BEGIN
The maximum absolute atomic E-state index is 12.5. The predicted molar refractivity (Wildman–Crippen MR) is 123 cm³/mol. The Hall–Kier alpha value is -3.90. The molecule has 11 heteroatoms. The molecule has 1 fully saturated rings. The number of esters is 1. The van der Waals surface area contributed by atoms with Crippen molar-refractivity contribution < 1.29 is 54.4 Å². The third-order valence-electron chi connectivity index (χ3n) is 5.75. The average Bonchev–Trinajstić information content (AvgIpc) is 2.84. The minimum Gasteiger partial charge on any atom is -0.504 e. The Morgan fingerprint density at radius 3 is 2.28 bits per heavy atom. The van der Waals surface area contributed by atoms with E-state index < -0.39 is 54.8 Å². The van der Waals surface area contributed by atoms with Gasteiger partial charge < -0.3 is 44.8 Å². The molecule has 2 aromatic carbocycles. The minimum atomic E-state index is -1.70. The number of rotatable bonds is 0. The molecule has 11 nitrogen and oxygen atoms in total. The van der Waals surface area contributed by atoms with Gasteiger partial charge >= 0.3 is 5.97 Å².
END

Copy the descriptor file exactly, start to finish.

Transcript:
The maximum absolute atomic E-state index is 12.5. The predicted molar refractivity (Wildman–Crippen MR) is 123 cm³/mol. The Hall–Kier alpha value is -3.90. The molecule has 11 heteroatoms. The molecule has 1 fully saturated rings. The number of esters is 1. The van der Waals surface area contributed by atoms with Crippen molar-refractivity contribution < 1.29 is 54.4 Å². The third-order valence-electron chi connectivity index (χ3n) is 5.75. The average Bonchev–Trinajstić information content (AvgIpc) is 2.84. The minimum Gasteiger partial charge on any atom is -0.504 e. The Morgan fingerprint density at radius 3 is 2.28 bits per heavy atom. The van der Waals surface area contributed by atoms with E-state index < -0.39 is 54.8 Å². The van der Waals surface area contributed by atoms with Gasteiger partial charge < -0.3 is 44.8 Å². The molecule has 2 aromatic carbocycles. The minimum atomic E-state index is -1.70. The number of rotatable bonds is 0. The molecule has 11 nitrogen and oxygen atoms in total. The van der Waals surface area contributed by atoms with Gasteiger partial charge >= 0.3 is 5.97 Å².